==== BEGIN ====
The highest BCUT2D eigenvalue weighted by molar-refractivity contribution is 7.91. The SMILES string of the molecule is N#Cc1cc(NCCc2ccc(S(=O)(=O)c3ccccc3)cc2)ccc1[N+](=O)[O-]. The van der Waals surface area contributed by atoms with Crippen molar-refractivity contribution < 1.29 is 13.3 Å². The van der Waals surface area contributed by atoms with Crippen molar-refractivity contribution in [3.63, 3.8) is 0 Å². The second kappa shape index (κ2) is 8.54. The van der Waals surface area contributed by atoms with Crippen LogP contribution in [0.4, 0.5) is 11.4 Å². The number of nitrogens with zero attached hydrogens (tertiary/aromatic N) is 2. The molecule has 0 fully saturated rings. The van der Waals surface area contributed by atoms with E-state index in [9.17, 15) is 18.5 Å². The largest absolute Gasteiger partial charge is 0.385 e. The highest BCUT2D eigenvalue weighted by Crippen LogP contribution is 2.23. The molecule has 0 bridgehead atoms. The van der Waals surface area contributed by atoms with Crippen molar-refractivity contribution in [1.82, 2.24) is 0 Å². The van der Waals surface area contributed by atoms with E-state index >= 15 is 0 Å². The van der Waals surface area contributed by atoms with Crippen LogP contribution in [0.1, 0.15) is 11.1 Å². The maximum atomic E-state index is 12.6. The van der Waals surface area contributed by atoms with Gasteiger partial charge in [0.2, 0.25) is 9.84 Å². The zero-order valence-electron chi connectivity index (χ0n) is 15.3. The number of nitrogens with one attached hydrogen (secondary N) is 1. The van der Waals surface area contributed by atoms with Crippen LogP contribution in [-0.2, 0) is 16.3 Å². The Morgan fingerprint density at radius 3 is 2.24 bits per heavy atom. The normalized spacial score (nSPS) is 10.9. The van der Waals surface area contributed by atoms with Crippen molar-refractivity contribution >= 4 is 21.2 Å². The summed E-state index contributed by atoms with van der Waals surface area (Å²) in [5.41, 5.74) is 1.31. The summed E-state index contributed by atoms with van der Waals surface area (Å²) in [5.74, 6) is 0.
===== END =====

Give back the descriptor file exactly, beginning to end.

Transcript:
The highest BCUT2D eigenvalue weighted by molar-refractivity contribution is 7.91. The SMILES string of the molecule is N#Cc1cc(NCCc2ccc(S(=O)(=O)c3ccccc3)cc2)ccc1[N+](=O)[O-]. The van der Waals surface area contributed by atoms with Crippen molar-refractivity contribution < 1.29 is 13.3 Å². The van der Waals surface area contributed by atoms with Crippen molar-refractivity contribution in [3.63, 3.8) is 0 Å². The second kappa shape index (κ2) is 8.54. The van der Waals surface area contributed by atoms with Crippen LogP contribution in [0.4, 0.5) is 11.4 Å². The number of nitrogens with zero attached hydrogens (tertiary/aromatic N) is 2. The molecule has 0 fully saturated rings. The van der Waals surface area contributed by atoms with E-state index in [9.17, 15) is 18.5 Å². The largest absolute Gasteiger partial charge is 0.385 e. The highest BCUT2D eigenvalue weighted by Crippen LogP contribution is 2.23. The molecule has 0 bridgehead atoms. The van der Waals surface area contributed by atoms with Crippen molar-refractivity contribution in [1.82, 2.24) is 0 Å². The van der Waals surface area contributed by atoms with E-state index >= 15 is 0 Å². The van der Waals surface area contributed by atoms with Crippen LogP contribution in [0.1, 0.15) is 11.1 Å². The maximum atomic E-state index is 12.6. The van der Waals surface area contributed by atoms with Gasteiger partial charge in [0.2, 0.25) is 9.84 Å². The zero-order valence-electron chi connectivity index (χ0n) is 15.3. The number of nitrogens with one attached hydrogen (secondary N) is 1. The van der Waals surface area contributed by atoms with Crippen LogP contribution in [-0.2, 0) is 16.3 Å². The Morgan fingerprint density at radius 3 is 2.24 bits per heavy atom. The normalized spacial score (nSPS) is 10.9. The van der Waals surface area contributed by atoms with Crippen molar-refractivity contribution >= 4 is 21.2 Å². The summed E-state index contributed by atoms with van der Waals surface area (Å²) in [5.41, 5.74) is 1.31. The summed E-state index contributed by atoms with van der Waals surface area (Å²) in [5.74, 6) is 0.